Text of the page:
Shanghai’s New Year tragedy

As most people know, 2015 started off horribly for Shanghai when a stampede happened during a New Year’s Eve gathering on the Bund. The tragedy took 36 lives and injured 47, though this latter number probably only counts the seriously injured. There were over 100,000 people packed alongside the riverside promenade and street on the Bund hoping to celebrate the New Year when suddenly a stampede broke out along a staircase near a viewing platform (and not outside a club where people inside were throwing out club coupons that looked like US dollars onto the street below). Ironically, the authorities had actually canceled the fireworks to prevent large crowds from gathering as had happened in previous year, but there were other events such as a laser light show and the people still came out in huge numbers.

This might be a bad omen for the city and China. Or it might be a sign of the state of the nation and a deadly reminder of what to improve. The tragedy and its aftermath brought to the fore several serious problems in the country. Don’t get me wrong; deadly stampedes have happened elsewhere, including in Germany and in Hong Kong. But these tragedies don’t happen by accident and lessons can always be learnt.

First, to be honest, the tragedy was not surprising to many of us who live, study, or have been to the mainland.
There were way too many people packed into the area. This is not uncommon in mainland China and neither is inefficient people and site management. I was caught up in the midst of big crowd trying to squeeze into a parking lot at Huangshan last Spring Festival, and many expats and mainlanders have had similar experiences. I would say that there’s often a lackadaisical attitude by authorities in general towards managing crowds whether it be having too little staff at ticket counters or having narrow entrances and exits.
For closeup overhead views of the stampede, check this link of photos taken by a photographer on the site.

The police admitted they underestimated the crowds because they didn’t expect so many to come out since the fireworks had been cancelled. Yet there have also been reports that many people did not know about the cancellation, which would indicate inefficiency from the authorities. The irony of the situation would be bemusing if it wasn’t so tragic.

There were turbulent scenes at hospitals as relatives had to jostle with police and hospital staff due to desperation and frustration. Again, this is not uncommon on the mainland and it shows the authorities need to put in more effort to providing aid and information to the public. Unfortunately the opposite might be happening.

Censorship and control are taking place. People who criticized the authorities online have been interrogated by the police. Relatives of the dead have also been followed and hindered from talking to the media. They have also said they have been refused permission to take back the bodies of their dead relatives. Local Chinese media have been ordered to restrict their criticism and follow rules such as using official headlines. This article describes the various ways how the authorities are monitoring, controlling and even intimidating relatives.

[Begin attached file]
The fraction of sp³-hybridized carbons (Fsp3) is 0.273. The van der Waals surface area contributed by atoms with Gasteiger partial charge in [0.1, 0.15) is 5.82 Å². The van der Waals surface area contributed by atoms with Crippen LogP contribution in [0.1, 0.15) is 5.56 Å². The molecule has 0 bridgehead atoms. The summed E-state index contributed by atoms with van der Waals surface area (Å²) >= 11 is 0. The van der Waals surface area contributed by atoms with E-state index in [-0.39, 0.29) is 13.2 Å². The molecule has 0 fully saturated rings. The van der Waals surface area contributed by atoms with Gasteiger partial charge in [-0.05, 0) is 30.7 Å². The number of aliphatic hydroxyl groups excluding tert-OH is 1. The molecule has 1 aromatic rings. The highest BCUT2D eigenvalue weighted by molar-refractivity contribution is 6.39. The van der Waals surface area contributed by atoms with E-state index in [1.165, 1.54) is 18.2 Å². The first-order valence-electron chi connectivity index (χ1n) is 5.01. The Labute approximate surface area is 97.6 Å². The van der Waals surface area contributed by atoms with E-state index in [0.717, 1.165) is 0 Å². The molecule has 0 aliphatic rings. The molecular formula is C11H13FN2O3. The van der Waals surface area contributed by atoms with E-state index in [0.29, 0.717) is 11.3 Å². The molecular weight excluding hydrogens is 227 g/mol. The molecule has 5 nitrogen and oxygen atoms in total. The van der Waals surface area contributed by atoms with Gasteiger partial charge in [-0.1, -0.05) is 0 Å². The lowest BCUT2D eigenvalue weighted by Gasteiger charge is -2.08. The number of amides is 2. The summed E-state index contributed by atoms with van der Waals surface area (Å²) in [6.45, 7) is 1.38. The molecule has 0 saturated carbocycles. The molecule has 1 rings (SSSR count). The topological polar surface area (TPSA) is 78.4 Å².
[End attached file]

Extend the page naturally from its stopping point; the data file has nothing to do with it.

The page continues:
The authorities are also responding to the tragedy in a heavyhanded way by cancelling other public events such as . While growing crowds are a concern for many events and places in the mainland during holidays, cancelling events is not the best option. Limiting the number of visitors, improving crowd management and increasing the number of security and staff at public places would be better options.

People also need to look at their own behavior and realize there’s a lot that needs to be improved. On the mainland, there’s a lot of boorish and inconsiderate behavior in public, especially in crowded places like subways and lines. Pushing, shoving and standing in each other’s ways are common enough. For me, the subway in Beijing is a particularly sore point.

Yet, I’m not sure that things will progress much. The authorities may have been open to admit some fault, but their treatment of the relatives and interrogation of online critics shows that even such a massive tragedy will not bring on full accountability and transparency. Also, there is the issue of whether the authorities will learn from this and improve their crowd control and management skills or just resort to blanket bans of events, as some are already doing. I hope I could be proven wrong though.


4 thoughts on “Shanghai’s New Year tragedy

  1. I also hope things can improve, but I am not very optimistic. The subway in Shanghai is not any better and every Monday morning and Friday evening (luckily the only times I have to get the subway to go to the train station) I get my weekly dose of pushing.

    When I read about this tragic news I was also thinking: why on Earth would someone want to go to the Bund on New Year’s Eve?? It’s freezing cold and you know it’s going to be crowded…


    1. That sounds just as bad as Beijing’s subway experience with all the pushing, blocking and people standing near the door and refusing to move. However, the authorities raised the subway fares at the end of the year and there are actually less people.

      I can understand not wanting to be near crowds, though ironically, I think in China, the Bund was probably the nicest place to view fireworks, though not anymore of course.
      In Taipei, I’ve gone to Taipei 101 to watch the New Year’s fireworks and though there are massive crowds, perhaps even 1 million, I’ve never felt in danger. Then again, mainland crowded events are probably a different matter. I feel inadequate crowd control and organization from the Shanghai police and authorities might have played a big part.


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